• Study to assess immune response to inhaled TB vaccine

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Study to assess immune response to inhaled TB vaccine

Jan 17 2024

A new study by the Jenner Institute (Centre for Clinical Vaccination and Tropical Medicine), University of Oxford, aims to determine whether BCG vaccines against tuberculosis might be more effective when administered through inhalation rather than into the skin, given that the natural route of infection with tuberculosis is through inhalation of droplets into the lungs.

Prof Helen McShane Chief Investigator, TB Vaccine Trials Jenner Institute, University of Oxford commented: “TB kills more people than any other infectious disease and there is an urgent need for better vaccines.  Small studies like these are really important to help us understand the immune response in people and allow us to design and test better vaccines.”

This study will also explore whether giving people with Type 2 Diabetes BCG in the skin stimulates as strong an immune response as giving BCG in the skin to healthy people without diabetes. “We know that people with type 2 diabetes are more likely to get TB and part of this may be because the BCG vaccine does not work as well in this group.”

The study will recruit healthy volunteers, with and without Type 2 Diabetes, who have previously been vaccinated with BCG. The volunteers will be split into 3 groups of 12 volunteers each. If eligible, volunteers will either receive BCG vaccine either as an injection in the skin or as an inhaled vaccine. All participants will be followed up for 6 months after receiving BCG with close monitoring for side effects and to evaluate the immune response.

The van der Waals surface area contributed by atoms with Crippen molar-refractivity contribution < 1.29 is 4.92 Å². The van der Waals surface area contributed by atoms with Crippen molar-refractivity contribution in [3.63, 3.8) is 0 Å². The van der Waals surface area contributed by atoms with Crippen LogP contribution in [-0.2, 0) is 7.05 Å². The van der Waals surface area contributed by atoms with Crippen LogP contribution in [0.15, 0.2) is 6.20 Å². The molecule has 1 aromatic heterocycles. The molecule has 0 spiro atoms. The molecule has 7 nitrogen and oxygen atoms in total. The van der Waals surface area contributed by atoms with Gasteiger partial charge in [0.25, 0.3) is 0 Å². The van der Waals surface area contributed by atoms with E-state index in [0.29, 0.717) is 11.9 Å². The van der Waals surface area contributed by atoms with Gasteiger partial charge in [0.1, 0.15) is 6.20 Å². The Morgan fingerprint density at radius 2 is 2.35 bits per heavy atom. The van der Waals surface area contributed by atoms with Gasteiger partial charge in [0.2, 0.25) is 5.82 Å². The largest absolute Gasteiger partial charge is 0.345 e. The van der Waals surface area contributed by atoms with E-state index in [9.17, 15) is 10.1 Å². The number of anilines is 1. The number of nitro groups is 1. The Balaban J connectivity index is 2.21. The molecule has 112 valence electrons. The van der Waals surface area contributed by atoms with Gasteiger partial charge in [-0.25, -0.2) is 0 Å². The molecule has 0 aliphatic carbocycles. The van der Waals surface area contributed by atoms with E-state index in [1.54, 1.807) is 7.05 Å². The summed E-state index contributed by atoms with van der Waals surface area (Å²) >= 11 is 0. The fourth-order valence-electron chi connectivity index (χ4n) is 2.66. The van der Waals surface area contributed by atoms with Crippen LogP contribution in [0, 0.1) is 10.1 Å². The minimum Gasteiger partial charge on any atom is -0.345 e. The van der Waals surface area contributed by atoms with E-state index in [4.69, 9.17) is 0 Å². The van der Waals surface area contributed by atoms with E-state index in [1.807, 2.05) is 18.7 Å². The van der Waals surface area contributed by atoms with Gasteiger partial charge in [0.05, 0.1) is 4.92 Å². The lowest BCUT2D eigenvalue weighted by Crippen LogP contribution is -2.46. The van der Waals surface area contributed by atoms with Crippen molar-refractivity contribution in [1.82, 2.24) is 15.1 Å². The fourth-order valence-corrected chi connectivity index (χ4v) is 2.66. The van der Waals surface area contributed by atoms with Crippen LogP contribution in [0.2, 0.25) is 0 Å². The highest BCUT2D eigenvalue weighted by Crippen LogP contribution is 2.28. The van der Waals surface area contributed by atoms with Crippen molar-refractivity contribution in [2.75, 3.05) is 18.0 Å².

Further details about taking part in this study can be found by clicking the link below.

Whilst the current BCG (Bacille Calmette-Guérin) vaccine works well against disease in childhood, it is not good enough at protecting against disease in adulthood, which is when the majority of TB deaths occur.

 Aye Thu Clinical Research Fellow Centre for Clinical Vaccinology and Tropical Medicine, said: “Despite BCG vaccine being around for more than 100 years, Tuberculosis remains the leading cause of death from an infective cause. A significant proportion of the population infected with TB continue to get sick and die even with TB medication. Having a new way of optimising the BCG vaccine will ultimately improve the health of people all over the world. This study will give the participants an opportunity to get involved in testing an exciting new way of delivering BCG vaccine through the aerosol route.”

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